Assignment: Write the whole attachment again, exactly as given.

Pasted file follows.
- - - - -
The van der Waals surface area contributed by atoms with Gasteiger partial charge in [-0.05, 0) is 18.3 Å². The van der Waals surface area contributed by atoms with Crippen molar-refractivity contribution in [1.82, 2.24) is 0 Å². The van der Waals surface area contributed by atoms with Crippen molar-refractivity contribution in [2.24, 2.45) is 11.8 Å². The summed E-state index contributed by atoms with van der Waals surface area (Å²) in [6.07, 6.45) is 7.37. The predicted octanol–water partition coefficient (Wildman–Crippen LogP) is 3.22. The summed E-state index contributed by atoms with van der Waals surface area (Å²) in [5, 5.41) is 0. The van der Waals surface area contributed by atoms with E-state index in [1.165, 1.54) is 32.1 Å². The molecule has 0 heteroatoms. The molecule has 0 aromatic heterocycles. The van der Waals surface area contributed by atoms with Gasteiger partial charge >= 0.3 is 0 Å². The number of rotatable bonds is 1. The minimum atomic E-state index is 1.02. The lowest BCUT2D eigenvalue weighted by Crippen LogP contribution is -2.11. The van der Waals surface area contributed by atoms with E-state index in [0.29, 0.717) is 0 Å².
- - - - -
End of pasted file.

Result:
The van der Waals surface area contributed by atoms with Gasteiger partial charge in [-0.05, 0) is 18.3 Å². The van der Waals surface area contributed by atoms with Crippen molar-refractivity contribution in [1.82, 2.24) is 0 Å². The van der Waals surface area contributed by atoms with Crippen molar-refractivity contribution in [2.24, 2.45) is 11.8 Å². The summed E-state index contributed by atoms with van der Waals surface area (Å²) in [6.07, 6.45) is 7.37. The predicted octanol–water partition coefficient (Wildman–Crippen LogP) is 3.22. The summed E-state index contributed by atoms with van der Waals surface area (Å²) in [5, 5.41) is 0. The van der Waals surface area contributed by atoms with E-state index in [1.165, 1.54) is 32.1 Å². The molecule has 0 heteroatoms. The molecule has 0 aromatic heterocycles. The van der Waals surface area contributed by atoms with Gasteiger partial charge >= 0.3 is 0 Å². The number of rotatable bonds is 1. The minimum atomic E-state index is 1.02. The lowest BCUT2D eigenvalue weighted by Crippen LogP contribution is -2.11. The van der Waals surface area contributed by atoms with E-state index in [0.29, 0.717) is 0 Å².